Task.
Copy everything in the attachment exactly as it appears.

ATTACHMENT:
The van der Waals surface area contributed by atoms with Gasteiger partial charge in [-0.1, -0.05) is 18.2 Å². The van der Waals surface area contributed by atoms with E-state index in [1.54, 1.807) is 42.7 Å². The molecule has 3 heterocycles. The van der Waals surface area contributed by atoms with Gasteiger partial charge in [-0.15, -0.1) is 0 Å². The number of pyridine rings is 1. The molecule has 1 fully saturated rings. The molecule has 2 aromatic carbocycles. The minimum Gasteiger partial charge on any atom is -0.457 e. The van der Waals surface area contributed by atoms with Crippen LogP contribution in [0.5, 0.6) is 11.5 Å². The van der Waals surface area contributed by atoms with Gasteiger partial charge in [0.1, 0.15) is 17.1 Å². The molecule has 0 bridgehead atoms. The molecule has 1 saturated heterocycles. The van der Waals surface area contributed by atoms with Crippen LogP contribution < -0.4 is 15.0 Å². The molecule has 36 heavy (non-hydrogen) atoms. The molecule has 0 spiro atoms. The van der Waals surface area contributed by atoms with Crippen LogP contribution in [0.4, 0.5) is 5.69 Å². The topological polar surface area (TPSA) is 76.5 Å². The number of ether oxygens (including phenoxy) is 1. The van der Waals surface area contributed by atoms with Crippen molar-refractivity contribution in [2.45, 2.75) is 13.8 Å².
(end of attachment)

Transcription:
The van der Waals surface area contributed by atoms with Gasteiger partial charge in [-0.1, -0.05) is 18.2 Å². The van der Waals surface area contributed by atoms with E-state index in [1.54, 1.807) is 42.7 Å². The molecule has 3 heterocycles. The van der Waals surface area contributed by atoms with Gasteiger partial charge in [-0.15, -0.1) is 0 Å². The number of pyridine rings is 1. The molecule has 1 fully saturated rings. The molecule has 2 aromatic carbocycles. The minimum Gasteiger partial charge on any atom is -0.457 e. The van der Waals surface area contributed by atoms with Crippen LogP contribution in [0.5, 0.6) is 11.5 Å². The van der Waals surface area contributed by atoms with Gasteiger partial charge in [0.1, 0.15) is 17.1 Å². The molecule has 0 bridgehead atoms. The molecule has 1 saturated heterocycles. The van der Waals surface area contributed by atoms with Crippen LogP contribution < -0.4 is 15.0 Å². The molecule has 36 heavy (non-hydrogen) atoms. The molecule has 0 spiro atoms. The van der Waals surface area contributed by atoms with Crippen LogP contribution in [0.4, 0.5) is 5.69 Å². The topological polar surface area (TPSA) is 76.5 Å². The number of ether oxygens (including phenoxy) is 1. The van der Waals surface area contributed by atoms with Crippen molar-refractivity contribution in [2.45, 2.75) is 13.8 Å².